The University of Hawaiʻi Board of Regents aims to select the next president of the 10-campus system in June 2024, according to the process approved by the regents during a five and half hour long meeting on December 7. The process includes hiring a search firm with access to Hawaiʻi expertise and/or Hawaiʻi focus by January 31, 2024 to conduct a national search and recruit candidates. The recruitment process will run through April 15, followed by an evaluation period and the official selection in June. The new president would begin in fall 2024, replacing current President David Lassner, who announced in September that he will retire in 2024. The regents acknowledged that it is an aggressive timeline and will adjust it if needed.
“This is one of the most important positions in Hawaiʻi, and we know that a lot of people have strong, oftentimes, opposing opinions, even among the regents, on what unique skill set the next president should possess and how to identify that person,” said BOR Chair Alapaki Nahale-a after the meeting. “Where we as regents are united is that we want what’s best for the University of Hawaiʻi. We are excited to launch this process to bring all perspectives together to make the right choice and bring someone who can build on President Lassner’s legacy.”
The board also decided that every regent will serve on the selection committee, and the UH President position will retain its UH Mānoa responsibilities. However, the regents officially noted that they intend to consider removing the UH Mānoa duties from the president’s responsibilities to allow the president to focus on the 10-campus system. Non-academic duties at UH Mānoa were transferred to the president during a two-phase reorganization approved in 2019 and 2021. The reorganization eliminated the UH Mānoa chancellor position and established the UH Mānoa provost, who is responsible for all academic areas of UH Mānoa.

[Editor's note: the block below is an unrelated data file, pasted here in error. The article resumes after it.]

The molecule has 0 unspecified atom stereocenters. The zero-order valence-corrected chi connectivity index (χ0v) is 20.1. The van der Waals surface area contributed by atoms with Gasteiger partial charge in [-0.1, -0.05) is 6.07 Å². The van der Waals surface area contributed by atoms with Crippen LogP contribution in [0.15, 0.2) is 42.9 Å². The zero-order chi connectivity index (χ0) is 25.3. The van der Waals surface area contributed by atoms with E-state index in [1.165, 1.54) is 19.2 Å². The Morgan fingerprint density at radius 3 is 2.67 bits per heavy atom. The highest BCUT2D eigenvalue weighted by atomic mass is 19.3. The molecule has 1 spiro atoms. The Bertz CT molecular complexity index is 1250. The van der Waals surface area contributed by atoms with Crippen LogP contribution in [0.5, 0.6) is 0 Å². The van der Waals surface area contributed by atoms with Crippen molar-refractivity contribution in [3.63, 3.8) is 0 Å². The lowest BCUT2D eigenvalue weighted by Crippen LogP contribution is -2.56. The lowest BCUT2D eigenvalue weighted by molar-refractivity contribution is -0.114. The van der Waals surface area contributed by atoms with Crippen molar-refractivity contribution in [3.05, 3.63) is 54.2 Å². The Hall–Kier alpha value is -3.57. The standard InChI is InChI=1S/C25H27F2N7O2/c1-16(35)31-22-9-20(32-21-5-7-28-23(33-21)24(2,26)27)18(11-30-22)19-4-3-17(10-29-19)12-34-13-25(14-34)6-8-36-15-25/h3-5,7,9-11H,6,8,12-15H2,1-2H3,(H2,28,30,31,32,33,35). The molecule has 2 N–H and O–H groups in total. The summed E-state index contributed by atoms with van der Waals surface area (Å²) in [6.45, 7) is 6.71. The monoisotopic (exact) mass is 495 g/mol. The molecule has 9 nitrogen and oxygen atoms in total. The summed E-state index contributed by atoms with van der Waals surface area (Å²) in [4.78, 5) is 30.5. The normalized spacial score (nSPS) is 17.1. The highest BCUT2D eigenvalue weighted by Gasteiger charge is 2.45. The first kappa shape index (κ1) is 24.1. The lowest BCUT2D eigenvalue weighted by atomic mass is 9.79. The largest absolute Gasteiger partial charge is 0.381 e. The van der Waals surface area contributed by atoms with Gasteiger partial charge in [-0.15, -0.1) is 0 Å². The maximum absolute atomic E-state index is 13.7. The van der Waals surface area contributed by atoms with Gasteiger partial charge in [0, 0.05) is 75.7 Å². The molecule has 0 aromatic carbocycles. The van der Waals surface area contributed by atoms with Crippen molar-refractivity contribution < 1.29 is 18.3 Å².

The regents also committed to a listening phase to provide opportunities for stakeholders—faculty, staff, students, alumni, donors, other constituencies—to share their views on a new president. This phase of the search will include a survey and other forums open to anyone who wants to participate.
The board will hold a special meeting on January 4 to determine final details including the makeup, function and selection of the advisory group. The advisory group will consist of representatives from stakeholder groups including faculty, staff and students.
The selection process details were finalized during deliberations on the report by the Presidential Selection Process Permitted Interaction Group. The group of five regents met in compliance with the state’s Sunshine Law to develop the report.